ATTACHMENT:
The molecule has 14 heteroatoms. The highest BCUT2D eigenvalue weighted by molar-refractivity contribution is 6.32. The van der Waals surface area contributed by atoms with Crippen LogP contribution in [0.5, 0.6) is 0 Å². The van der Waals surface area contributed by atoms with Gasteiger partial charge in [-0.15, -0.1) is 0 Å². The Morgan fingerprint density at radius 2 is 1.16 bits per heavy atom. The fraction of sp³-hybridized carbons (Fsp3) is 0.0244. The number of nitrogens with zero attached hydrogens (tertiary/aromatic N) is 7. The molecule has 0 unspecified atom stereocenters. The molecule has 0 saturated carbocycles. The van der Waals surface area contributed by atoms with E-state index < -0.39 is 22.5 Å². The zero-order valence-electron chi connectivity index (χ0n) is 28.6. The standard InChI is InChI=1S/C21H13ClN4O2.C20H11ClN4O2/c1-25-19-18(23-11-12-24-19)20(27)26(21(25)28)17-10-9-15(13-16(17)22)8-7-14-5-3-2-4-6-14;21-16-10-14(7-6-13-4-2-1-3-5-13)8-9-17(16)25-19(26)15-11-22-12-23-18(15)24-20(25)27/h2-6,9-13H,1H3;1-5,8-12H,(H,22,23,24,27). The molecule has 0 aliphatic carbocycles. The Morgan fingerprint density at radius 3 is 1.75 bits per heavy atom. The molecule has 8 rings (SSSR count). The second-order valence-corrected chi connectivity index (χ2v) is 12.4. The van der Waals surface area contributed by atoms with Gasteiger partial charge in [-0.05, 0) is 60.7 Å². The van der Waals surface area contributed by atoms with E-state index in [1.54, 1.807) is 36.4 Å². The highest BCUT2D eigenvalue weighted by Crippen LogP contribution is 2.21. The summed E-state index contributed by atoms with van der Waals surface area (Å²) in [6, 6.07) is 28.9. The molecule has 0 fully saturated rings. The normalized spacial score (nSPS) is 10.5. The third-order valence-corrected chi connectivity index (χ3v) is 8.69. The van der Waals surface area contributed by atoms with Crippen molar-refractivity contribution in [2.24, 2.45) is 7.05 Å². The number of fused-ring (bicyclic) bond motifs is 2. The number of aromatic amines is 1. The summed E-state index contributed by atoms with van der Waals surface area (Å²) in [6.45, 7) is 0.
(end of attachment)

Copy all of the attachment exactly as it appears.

The molecule has 14 heteroatoms. The highest BCUT2D eigenvalue weighted by molar-refractivity contribution is 6.32. The van der Waals surface area contributed by atoms with Crippen LogP contribution in [0.5, 0.6) is 0 Å². The van der Waals surface area contributed by atoms with Gasteiger partial charge in [-0.15, -0.1) is 0 Å². The Morgan fingerprint density at radius 2 is 1.16 bits per heavy atom. The fraction of sp³-hybridized carbons (Fsp3) is 0.0244. The number of nitrogens with zero attached hydrogens (tertiary/aromatic N) is 7. The molecule has 0 unspecified atom stereocenters. The molecule has 0 saturated carbocycles. The van der Waals surface area contributed by atoms with E-state index < -0.39 is 22.5 Å². The zero-order valence-electron chi connectivity index (χ0n) is 28.6. The standard InChI is InChI=1S/C21H13ClN4O2.C20H11ClN4O2/c1-25-19-18(23-11-12-24-19)20(27)26(21(25)28)17-10-9-15(13-16(17)22)8-7-14-5-3-2-4-6-14;21-16-10-14(7-6-13-4-2-1-3-5-13)8-9-17(16)25-19(26)15-11-22-12-23-18(15)24-20(25)27/h2-6,9-13H,1H3;1-5,8-12H,(H,22,23,24,27). The molecule has 0 aliphatic carbocycles. The Morgan fingerprint density at radius 3 is 1.75 bits per heavy atom. The molecule has 8 rings (SSSR count). The second-order valence-corrected chi connectivity index (χ2v) is 12.4. The van der Waals surface area contributed by atoms with Gasteiger partial charge in [-0.05, 0) is 60.7 Å². The van der Waals surface area contributed by atoms with E-state index in [1.54, 1.807) is 36.4 Å². The highest BCUT2D eigenvalue weighted by Crippen LogP contribution is 2.21. The summed E-state index contributed by atoms with van der Waals surface area (Å²) in [6, 6.07) is 28.9. The molecule has 0 fully saturated rings. The normalized spacial score (nSPS) is 10.5. The third-order valence-corrected chi connectivity index (χ3v) is 8.69. The van der Waals surface area contributed by atoms with Crippen molar-refractivity contribution in [2.24, 2.45) is 7.05 Å². The number of fused-ring (bicyclic) bond motifs is 2. The number of aromatic amines is 1. The summed E-state index contributed by atoms with van der Waals surface area (Å²) in [6.45, 7) is 0.